06/10/2010 11:00PM

Siegel keeps eye on next generation

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There are a few tried and true philosophies that have served Mace Siegel well through the years, in business and horse racing. Surround yourself with smart people. Take control of the meeting. Breed the best to the best and hope for a miracle. And above all, savor the good times but always be prepared for something less.

So it will be Saturday, when Siegel and his daughter, Samantha, will awaken out West, warily hopeful that Arson Squad, winner of the recent Alysheba Stakes, will be able to run that race right back against favored Blame in the $600,000 Stephen Foster Handicap at Churchill Downs, and that Rail Trip, the best older male on the grounds, will walk his beat later in the day in the $150,000 Californian at Hollywood Park.

If they come through, Mace Siegel will be happy to let Samantha take the bows.

"Sam is the racing manager," Siegel said. "She runs the operation, communicates with the trainers, handles all the details. I'm the money, although I am happy to offer the advice of my experience. About ninety-eight percent of the time, however, that advice is not taken."

Siegel's deadpan delivery was followed in short order by a Dutch uncle smile. The idea that Samantha Siegel would have anyone but her father as stable consiglieri is nothing short of nuts, given his more than 40 years of hard knocks and occasional triumphs as an owner, most of it in partnership with his late wife, Jan. She might have been named for a Cole Porter song, but Samantha's DNA was stamped "racetracker" from birth.

"I regret to say that we didn't take Samantha to the races until she was 3," Siegel said. "When we went to the backstretch to see our horses, we had to sneak Sam through the gates lying on the floor of the car. That was crazy, especially since the greatest part of racing is the morning at the racetrack, so full of the charm and the beauty of the game."

The Siegels' Jay Em Ess stable has been on a pretty good roll lately, with Rail Trip and Arson Squad leading the way, along with Black-Eyed Susan winner Acting Happy and the emerging middle distance grass horse Megastar.

Rail Trip is 5 and speaks for himself, especially during his recent training.

"Look at him, doing his Ghostzapper impression," said a knowing railbird as he watched a rippling fit Rail Trip prance around the Hollywood paddock last weekend.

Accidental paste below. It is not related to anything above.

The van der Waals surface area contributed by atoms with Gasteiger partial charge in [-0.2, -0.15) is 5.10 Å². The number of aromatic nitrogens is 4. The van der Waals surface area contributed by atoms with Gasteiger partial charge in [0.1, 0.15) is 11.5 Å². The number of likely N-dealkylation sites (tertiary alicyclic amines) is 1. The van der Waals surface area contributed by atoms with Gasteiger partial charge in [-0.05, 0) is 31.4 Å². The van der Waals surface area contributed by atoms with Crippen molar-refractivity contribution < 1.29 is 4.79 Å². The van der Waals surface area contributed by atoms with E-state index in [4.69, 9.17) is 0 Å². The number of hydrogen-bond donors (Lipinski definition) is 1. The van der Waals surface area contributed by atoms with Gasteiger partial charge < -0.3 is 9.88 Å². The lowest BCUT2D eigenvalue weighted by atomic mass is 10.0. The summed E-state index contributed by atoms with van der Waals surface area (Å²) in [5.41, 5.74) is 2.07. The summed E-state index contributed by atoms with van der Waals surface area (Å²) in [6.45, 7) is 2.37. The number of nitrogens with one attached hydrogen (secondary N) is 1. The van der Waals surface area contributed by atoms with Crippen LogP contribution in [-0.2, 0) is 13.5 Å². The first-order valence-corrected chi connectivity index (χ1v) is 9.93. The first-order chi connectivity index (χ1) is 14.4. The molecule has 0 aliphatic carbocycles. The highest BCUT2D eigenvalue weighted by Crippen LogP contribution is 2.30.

As for Arson Squad, he seems well recovered from his journey last year to Dubai and could be in for a splashy 7-year-old campaign.

"You should have seen him come into the paddock for the Alysheba," Samantha said. "It was Oaks day, so there was a big crowd. He stopped and just stood there looking around, like he was saying, 'I know you all came to see me.' "

This is all good fun, and neither is it a new development. Through the years the Siegel family has campaigned such major stakes winners as Urbane, Love of Money, Suave, Miss Iron Smoke, Ramblin Guy, Prospectors Gamble, and champion Declan's Moon.

Mace Siegel has broader concerns these days, though, freighting his every racing thought. He will be 85 on Sept. 1, and for him it is time to do something about the game that Samantha and the rest of the next generation of participants will inherit. In this spirit, Siegel holds certain truths to be not only self-evident but badly in need of application.

"Racing has fallen from the Garden of Eden, and we have to take the game back," Siegel said. "By 'we' I mean all the people who make it go. The racetracks have to be owned by the industry itself, and there should be a sign on the door: 'Don't come in this game unless you love the horse.' "

The topic is very much on minds right now, especially in California, where the stability of the non-profit Oak Tree meet, traditionally held at Santa Anita, is under siege. The Canadian company MI Developments, which emerged as the owners of Santa Anita and Golden Gate Fields after the bankruptcy of its sister company, Magna Entertainment, has alienated a healthy segment of the racing community with statements like, "We understand the history and everything else, but you've got to do what's in the best interest of our shareholders," coming from Dennis Mills, its CEO.

"There's no room in the game for shareholders," said Siegel, who was among the founding fathers of the Thoroughbred Owners of California.

"The nature of the game is non-profit, and everyone has to feel like they own it. From the backers with the money to the horseplayers and fans - everybody's got to feel uplifted just by being a part of the game."

Siegel hopes to do what he can to hasten the eventual departure of the public companies from the racetrack ownership business. Those companies would be replaced by a foundation structure - funded by people who could afford it along with other creative sources - that in turn provides first-class venues for the vigorous pursuit of such all-American, profit-oriented activities as racing for prize money and gambling on the results.

It won't be easy, Siegel conceded, and it may get worse before it gets bad enough to get better. But he sees plenty of evidence to support his position.

"Horse people are more charitable than any other group of people I know," Siegel said. "If given an opportunity to start fresh, racing can flourish. I just want to leave my daughter with a game as beautiful as I know it can be."